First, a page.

Every Sunday, as traditional Presbyterians like to remind me, is Easter. So every Sunday should be eucharistic. This was the practice as far back as 150, and probably earlier (I think at Antioch, as far back as Ignatius, at least?) and right up to the Reformation.

As I stated in a recent post about liturgy, the Eucharistic liturgy brings forth the riches of the Gospel. A weekly, liturgical celebration of Holy Communion was the defining act of worship and, indeed, of corporate identity for the ancient church. And they did it using words you will still find in the BCP, BAS, Divine Liturgy of St John Chrysostom, Roman Catholic Mass, etc.

How can I be true to what I have learned over the past decade of study and prayer and struggle and spiritual growth and reject such worship?

Abbot Suger on precious objects at worship

Vase provided to St-Denis by Suger

In discussing the many wondrous things he provided for the church at St-Denis, Abbot Suger (1081-1151) writes:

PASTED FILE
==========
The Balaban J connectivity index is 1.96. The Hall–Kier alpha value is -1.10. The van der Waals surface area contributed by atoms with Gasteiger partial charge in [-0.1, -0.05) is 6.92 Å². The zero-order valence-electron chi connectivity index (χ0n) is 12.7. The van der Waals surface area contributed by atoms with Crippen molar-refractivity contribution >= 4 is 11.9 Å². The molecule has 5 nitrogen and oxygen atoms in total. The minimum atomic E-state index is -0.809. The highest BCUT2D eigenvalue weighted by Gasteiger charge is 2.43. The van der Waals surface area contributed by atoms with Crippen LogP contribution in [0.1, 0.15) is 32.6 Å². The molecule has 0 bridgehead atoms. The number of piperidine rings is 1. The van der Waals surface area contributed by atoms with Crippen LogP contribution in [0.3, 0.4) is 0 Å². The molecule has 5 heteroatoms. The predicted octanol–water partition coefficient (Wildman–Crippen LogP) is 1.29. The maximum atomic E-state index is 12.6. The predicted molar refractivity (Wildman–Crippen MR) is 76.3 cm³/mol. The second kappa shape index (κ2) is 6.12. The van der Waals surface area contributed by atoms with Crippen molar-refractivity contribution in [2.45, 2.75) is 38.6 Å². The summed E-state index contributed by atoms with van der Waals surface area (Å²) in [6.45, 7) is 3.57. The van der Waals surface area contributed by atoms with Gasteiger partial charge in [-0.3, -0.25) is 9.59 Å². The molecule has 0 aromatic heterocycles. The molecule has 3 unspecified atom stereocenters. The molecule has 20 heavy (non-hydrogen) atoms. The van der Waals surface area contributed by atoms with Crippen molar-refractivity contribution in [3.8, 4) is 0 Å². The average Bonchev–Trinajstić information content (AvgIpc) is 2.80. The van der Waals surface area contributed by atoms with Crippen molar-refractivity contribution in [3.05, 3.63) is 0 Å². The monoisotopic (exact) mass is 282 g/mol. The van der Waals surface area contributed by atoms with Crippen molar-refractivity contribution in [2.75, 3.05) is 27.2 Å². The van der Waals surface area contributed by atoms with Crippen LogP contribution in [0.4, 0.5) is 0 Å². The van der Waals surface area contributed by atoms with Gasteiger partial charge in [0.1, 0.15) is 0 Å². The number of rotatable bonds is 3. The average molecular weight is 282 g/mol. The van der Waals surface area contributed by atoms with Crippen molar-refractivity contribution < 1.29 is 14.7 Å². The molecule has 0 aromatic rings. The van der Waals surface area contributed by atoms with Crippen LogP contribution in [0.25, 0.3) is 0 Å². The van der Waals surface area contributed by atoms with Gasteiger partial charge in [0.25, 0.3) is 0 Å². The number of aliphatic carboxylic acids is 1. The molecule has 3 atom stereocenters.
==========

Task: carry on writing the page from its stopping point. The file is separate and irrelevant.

To me, I confess, one thing has always seemed preeminently fitting: that every costlier or costliest thing should serve, first and foremost, for the administration of the Holy Eucharist. If golden pouring vessels, golden vials, golden little mortars used to serve, by the word of God or the command of the Prophet, to collect the blood o f goats or calves or the red heifer: how much more must golden vessels, precious stones, and whatever is most valued among all created things, be laid out, with continual reverence and full devotion, for the reception of the blood of Christ! Surely neither we nor our possessions suffice for this service. If, by a new creation, our substance were reformed from that of the holy Cherubim and Seraphim, it would still offer an insufficient and unworthy service for so great and so ineffable a victim; and yet we have so great a propitiation for our sins. The detractors also object that a saintly mind, a pure heart, a faithful intention ought to suffice for this sacred function; and we, too, explicitly and especially affirm that it is these that principally matter. [But] we profess that we must do homage also through the outward ornaments of sacred vessels, and to nothing in the world in an equal degree as to the service of the Holy Sacrifice, with all inner purity and with all outward splendor. For it behooves us most becomingly to serve Our Saviour in all things in a universal way — Him Who has not refused to provide for us in all things in a universal way and without any exception; Who has fused our nature with His into one admirable individuality; Who, setting us on His right hand, has promised us in truth to possess His kingdom; our Lord Who liveth and reigneth for ever and ever. (From this website)